Friday morning we left Cedar Keys and headed up to Stephen Foster state park, which is above Gainsville to the west. It was a 106 mile drive. We are about 15 miles from the bottom of Georgia, so we are for sure heading north now. The park here is very nice, the spots are BIG, We are in a 100 foot curved pull through. We have live oak trees with the Spanish moss on them and some pines around. We will be here till next Friday. Below are a few pics of our spot.





Cedar key has quite a bit of history. Remember now Cedar key is not in the keys it is on the curve of the panhandle in the Gulf of Mexico. It is made up of a number of small isles, just off shore, and they are not very big. The maps below show how it is layed out. There is only one main road coming in from the mainland and you have to travel twenty-five miles, from the nearest large crossroad to get here. The drive is basically over swamp areas, with nothing around.


This map shows all of Cedar key as it is today. The thick black line indicates the only road in from the mainland.  Where it ends basically is what the picture below shows. This is where all the restaurants and shops are. Plus the pier and all that , the rest of the isle above and left of it are residential areas, where homes are.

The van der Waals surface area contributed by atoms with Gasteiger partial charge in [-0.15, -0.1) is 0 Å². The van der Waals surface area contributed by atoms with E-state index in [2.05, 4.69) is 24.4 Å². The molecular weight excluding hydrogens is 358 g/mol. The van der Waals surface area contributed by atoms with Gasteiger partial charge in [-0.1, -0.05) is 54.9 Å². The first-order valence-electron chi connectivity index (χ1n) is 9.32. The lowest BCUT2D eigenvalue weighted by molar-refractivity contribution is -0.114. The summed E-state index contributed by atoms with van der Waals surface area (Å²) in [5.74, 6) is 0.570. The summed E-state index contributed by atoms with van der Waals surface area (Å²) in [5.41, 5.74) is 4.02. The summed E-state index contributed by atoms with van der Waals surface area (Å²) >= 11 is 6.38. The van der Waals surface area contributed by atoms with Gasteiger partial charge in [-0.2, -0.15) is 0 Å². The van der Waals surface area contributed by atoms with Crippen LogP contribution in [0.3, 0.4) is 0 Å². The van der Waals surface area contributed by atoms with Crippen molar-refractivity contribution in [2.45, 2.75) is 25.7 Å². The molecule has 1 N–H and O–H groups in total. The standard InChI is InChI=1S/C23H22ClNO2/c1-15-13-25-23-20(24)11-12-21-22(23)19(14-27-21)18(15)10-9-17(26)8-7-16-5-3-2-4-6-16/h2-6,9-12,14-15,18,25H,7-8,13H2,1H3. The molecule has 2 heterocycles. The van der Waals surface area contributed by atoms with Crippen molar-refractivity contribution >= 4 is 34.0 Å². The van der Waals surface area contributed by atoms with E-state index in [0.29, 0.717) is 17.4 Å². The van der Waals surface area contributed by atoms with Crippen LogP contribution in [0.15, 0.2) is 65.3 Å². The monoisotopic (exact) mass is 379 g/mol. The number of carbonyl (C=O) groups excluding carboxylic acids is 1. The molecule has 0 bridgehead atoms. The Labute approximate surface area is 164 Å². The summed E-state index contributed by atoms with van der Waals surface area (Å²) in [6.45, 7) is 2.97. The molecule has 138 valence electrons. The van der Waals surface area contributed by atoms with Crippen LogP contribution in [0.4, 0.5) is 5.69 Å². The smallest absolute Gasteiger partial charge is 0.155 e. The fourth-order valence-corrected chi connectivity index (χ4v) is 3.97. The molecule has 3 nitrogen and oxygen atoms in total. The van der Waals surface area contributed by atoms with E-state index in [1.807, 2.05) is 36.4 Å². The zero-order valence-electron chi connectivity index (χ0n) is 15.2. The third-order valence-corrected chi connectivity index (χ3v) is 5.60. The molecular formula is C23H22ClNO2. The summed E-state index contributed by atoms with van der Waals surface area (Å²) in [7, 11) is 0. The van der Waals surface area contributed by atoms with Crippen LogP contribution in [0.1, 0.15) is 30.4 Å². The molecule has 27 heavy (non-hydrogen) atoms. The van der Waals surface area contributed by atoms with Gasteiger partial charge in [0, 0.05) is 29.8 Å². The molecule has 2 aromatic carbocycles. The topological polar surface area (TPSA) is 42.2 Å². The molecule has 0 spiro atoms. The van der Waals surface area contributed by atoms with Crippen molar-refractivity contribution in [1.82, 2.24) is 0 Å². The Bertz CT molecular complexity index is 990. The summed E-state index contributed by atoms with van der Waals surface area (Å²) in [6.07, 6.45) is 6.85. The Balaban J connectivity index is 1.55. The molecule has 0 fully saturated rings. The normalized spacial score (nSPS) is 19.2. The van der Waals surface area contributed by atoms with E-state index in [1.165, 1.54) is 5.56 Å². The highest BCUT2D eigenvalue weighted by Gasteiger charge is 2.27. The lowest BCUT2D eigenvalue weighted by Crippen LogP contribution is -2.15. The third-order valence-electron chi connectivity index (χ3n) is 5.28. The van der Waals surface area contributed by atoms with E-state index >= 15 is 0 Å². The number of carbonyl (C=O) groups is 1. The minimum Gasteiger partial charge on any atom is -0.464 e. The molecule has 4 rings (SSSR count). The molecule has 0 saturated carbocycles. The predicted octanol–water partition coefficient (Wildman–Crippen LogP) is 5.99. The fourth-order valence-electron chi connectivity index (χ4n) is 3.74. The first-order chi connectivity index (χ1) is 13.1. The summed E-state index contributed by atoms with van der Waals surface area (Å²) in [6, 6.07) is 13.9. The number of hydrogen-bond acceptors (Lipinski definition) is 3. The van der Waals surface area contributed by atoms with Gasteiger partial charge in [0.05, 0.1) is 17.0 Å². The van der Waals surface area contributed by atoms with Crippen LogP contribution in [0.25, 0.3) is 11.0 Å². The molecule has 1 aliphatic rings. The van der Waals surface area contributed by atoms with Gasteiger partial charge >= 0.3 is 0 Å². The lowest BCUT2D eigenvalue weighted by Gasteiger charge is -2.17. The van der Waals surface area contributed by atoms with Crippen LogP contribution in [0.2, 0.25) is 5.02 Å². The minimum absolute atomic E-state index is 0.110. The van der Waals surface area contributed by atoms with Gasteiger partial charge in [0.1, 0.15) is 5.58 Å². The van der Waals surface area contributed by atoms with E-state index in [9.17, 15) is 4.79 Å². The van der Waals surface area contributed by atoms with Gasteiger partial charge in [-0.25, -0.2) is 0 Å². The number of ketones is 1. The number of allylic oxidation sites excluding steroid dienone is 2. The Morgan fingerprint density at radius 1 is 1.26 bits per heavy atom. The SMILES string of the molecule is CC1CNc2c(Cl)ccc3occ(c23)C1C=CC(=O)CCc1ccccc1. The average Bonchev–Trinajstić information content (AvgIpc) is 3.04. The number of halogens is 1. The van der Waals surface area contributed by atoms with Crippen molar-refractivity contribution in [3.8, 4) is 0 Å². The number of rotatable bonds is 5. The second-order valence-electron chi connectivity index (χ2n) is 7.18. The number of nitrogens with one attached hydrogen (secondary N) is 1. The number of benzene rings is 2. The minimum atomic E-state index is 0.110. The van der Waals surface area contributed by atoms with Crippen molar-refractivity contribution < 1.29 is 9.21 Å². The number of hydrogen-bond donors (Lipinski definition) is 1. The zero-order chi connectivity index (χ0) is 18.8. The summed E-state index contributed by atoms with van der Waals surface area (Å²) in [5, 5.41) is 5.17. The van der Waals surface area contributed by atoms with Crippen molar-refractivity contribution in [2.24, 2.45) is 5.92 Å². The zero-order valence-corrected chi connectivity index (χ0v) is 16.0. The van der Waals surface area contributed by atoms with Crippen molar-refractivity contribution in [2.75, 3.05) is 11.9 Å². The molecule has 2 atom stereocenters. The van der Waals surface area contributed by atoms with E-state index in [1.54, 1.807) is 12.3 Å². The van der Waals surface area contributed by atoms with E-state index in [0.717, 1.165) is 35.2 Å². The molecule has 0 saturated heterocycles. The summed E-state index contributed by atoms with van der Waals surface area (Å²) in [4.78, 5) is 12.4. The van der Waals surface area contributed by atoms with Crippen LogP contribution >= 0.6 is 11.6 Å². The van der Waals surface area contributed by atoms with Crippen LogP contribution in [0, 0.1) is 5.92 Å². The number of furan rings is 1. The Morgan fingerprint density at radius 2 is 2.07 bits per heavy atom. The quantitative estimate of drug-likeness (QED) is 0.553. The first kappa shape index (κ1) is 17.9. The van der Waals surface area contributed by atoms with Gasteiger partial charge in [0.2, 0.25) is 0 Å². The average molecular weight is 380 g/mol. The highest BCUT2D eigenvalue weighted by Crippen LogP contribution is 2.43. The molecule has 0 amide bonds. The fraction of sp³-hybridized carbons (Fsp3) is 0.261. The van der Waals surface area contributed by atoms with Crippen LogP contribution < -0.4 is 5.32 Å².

This shows the tourist area and the pier,. Plus all the condo’s and villa’s that are around. Only in the left side loop area is where the shops and restaurants are. If you live here you are lower middle class. Most houses are from the 50’s to 60’s vintage, some earlier. There is one school, one post office, one small grocery store, one car mechanic and no gas stations here. Plus there is not a doctor, dentist or hospital, or emergency room here. No McDonald’s, burger King or any fast food places at all. There is a lot of commercial fishing here, so that’s what you do if you live here. Mostly Clamming and shrimp fishing now. The water around here is not very deep so it is good for that type of fishing. You have to go thirty miles out in the gulf to get to water over twenty feet deep. The boats they use are called Bird Dog Boats, they have an open back ,with the engine up front and the controls in the very front. Nets are lowered in the water from the back as they move along and pick up the schrimp. Clamming is pretty big here, they start out here in the main building in a petri dish as they grow they separate and are moved into tanks, they then are moved to the clam beds in the surrounding waters to grow to maturity, then scooped up with a big bucket type machine. Only one restaurant ,which is close to us in Sumner has fresh fish ,all the rest get it shipped in from the main land, go figure.


It is a pretty neat place but after a few weeks , time to go. We have met people who stay in the condo’s for three to four months here, we could not do that. The census of 2014 showed 700 permanent residents here. Some say only 300 people. When snowbirds come down for the winter, it can double or triple.